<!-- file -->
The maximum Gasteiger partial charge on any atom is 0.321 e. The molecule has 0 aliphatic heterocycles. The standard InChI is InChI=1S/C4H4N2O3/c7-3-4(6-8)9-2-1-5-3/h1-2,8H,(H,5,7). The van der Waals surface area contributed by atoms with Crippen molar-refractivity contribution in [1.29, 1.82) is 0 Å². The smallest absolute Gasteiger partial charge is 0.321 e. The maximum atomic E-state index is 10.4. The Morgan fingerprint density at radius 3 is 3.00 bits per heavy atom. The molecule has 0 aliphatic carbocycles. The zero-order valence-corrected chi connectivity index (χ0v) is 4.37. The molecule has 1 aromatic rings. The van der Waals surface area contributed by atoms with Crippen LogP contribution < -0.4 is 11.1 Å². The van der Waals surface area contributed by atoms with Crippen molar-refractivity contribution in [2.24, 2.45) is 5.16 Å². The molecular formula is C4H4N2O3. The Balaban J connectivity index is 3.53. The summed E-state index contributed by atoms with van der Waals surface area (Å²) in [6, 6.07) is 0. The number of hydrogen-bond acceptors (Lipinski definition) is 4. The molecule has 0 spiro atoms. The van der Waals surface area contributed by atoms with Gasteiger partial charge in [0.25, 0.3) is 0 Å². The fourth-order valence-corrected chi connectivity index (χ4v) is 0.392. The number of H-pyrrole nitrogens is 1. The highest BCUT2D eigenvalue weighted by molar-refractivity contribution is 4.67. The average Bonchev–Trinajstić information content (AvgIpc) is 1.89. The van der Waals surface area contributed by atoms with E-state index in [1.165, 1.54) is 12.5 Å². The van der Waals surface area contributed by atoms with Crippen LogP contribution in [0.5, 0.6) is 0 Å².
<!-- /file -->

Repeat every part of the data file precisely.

The maximum Gasteiger partial charge on any atom is 0.321 e. The molecule has 0 aliphatic heterocycles. The standard InChI is InChI=1S/C4H4N2O3/c7-3-4(6-8)9-2-1-5-3/h1-2,8H,(H,5,7). The van der Waals surface area contributed by atoms with Crippen molar-refractivity contribution in [1.29, 1.82) is 0 Å². The smallest absolute Gasteiger partial charge is 0.321 e. The maximum atomic E-state index is 10.4. The Morgan fingerprint density at radius 3 is 3.00 bits per heavy atom. The molecule has 0 aliphatic carbocycles. The zero-order valence-corrected chi connectivity index (χ0v) is 4.37. The molecule has 1 aromatic rings. The van der Waals surface area contributed by atoms with Crippen LogP contribution < -0.4 is 11.1 Å². The van der Waals surface area contributed by atoms with Crippen molar-refractivity contribution in [2.24, 2.45) is 5.16 Å². The molecular formula is C4H4N2O3. The Balaban J connectivity index is 3.53. The summed E-state index contributed by atoms with van der Waals surface area (Å²) in [6, 6.07) is 0. The number of hydrogen-bond acceptors (Lipinski definition) is 4. The molecule has 0 spiro atoms. The van der Waals surface area contributed by atoms with Gasteiger partial charge in [0.25, 0.3) is 0 Å². The fourth-order valence-corrected chi connectivity index (χ4v) is 0.392. The number of H-pyrrole nitrogens is 1. The highest BCUT2D eigenvalue weighted by molar-refractivity contribution is 4.67. The average Bonchev–Trinajstić information content (AvgIpc) is 1.89. The van der Waals surface area contributed by atoms with E-state index in [1.165, 1.54) is 12.5 Å². The van der Waals surface area contributed by atoms with Crippen LogP contribution in [0.5, 0.6) is 0 Å².